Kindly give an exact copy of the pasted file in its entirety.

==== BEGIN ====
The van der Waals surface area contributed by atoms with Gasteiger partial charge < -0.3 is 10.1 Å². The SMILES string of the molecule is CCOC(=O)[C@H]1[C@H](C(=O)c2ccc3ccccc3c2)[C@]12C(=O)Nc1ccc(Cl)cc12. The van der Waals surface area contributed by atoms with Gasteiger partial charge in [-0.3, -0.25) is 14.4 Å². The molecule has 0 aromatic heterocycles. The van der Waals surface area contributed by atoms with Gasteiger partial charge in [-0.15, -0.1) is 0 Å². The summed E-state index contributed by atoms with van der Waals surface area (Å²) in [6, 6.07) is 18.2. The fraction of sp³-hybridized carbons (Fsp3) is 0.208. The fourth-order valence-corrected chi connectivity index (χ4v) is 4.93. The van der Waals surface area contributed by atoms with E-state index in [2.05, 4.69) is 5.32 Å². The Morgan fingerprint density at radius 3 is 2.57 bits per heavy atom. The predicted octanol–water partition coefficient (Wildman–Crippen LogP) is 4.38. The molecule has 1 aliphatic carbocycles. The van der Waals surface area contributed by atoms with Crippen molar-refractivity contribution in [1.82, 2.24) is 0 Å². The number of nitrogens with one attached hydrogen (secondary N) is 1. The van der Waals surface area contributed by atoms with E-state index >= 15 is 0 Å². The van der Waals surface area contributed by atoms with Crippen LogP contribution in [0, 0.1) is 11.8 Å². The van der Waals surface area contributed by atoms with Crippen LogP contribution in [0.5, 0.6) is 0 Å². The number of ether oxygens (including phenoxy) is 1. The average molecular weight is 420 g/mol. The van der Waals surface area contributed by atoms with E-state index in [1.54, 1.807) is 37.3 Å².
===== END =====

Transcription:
The van der Waals surface area contributed by atoms with Gasteiger partial charge < -0.3 is 10.1 Å². The SMILES string of the molecule is CCOC(=O)[C@H]1[C@H](C(=O)c2ccc3ccccc3c2)[C@]12C(=O)Nc1ccc(Cl)cc12. The van der Waals surface area contributed by atoms with Gasteiger partial charge in [-0.3, -0.25) is 14.4 Å². The molecule has 0 aromatic heterocycles. The van der Waals surface area contributed by atoms with Gasteiger partial charge in [-0.15, -0.1) is 0 Å². The summed E-state index contributed by atoms with van der Waals surface area (Å²) in [6, 6.07) is 18.2. The fraction of sp³-hybridized carbons (Fsp3) is 0.208. The fourth-order valence-corrected chi connectivity index (χ4v) is 4.93. The van der Waals surface area contributed by atoms with E-state index in [2.05, 4.69) is 5.32 Å². The Morgan fingerprint density at radius 3 is 2.57 bits per heavy atom. The predicted octanol–water partition coefficient (Wildman–Crippen LogP) is 4.38. The molecule has 1 aliphatic carbocycles. The van der Waals surface area contributed by atoms with Crippen molar-refractivity contribution in [1.82, 2.24) is 0 Å². The number of nitrogens with one attached hydrogen (secondary N) is 1. The van der Waals surface area contributed by atoms with E-state index >= 15 is 0 Å². The van der Waals surface area contributed by atoms with Crippen LogP contribution in [0, 0.1) is 11.8 Å². The van der Waals surface area contributed by atoms with Crippen LogP contribution in [0.5, 0.6) is 0 Å². The number of ether oxygens (including phenoxy) is 1. The average molecular weight is 420 g/mol. The van der Waals surface area contributed by atoms with E-state index in [1.54, 1.807) is 37.3 Å².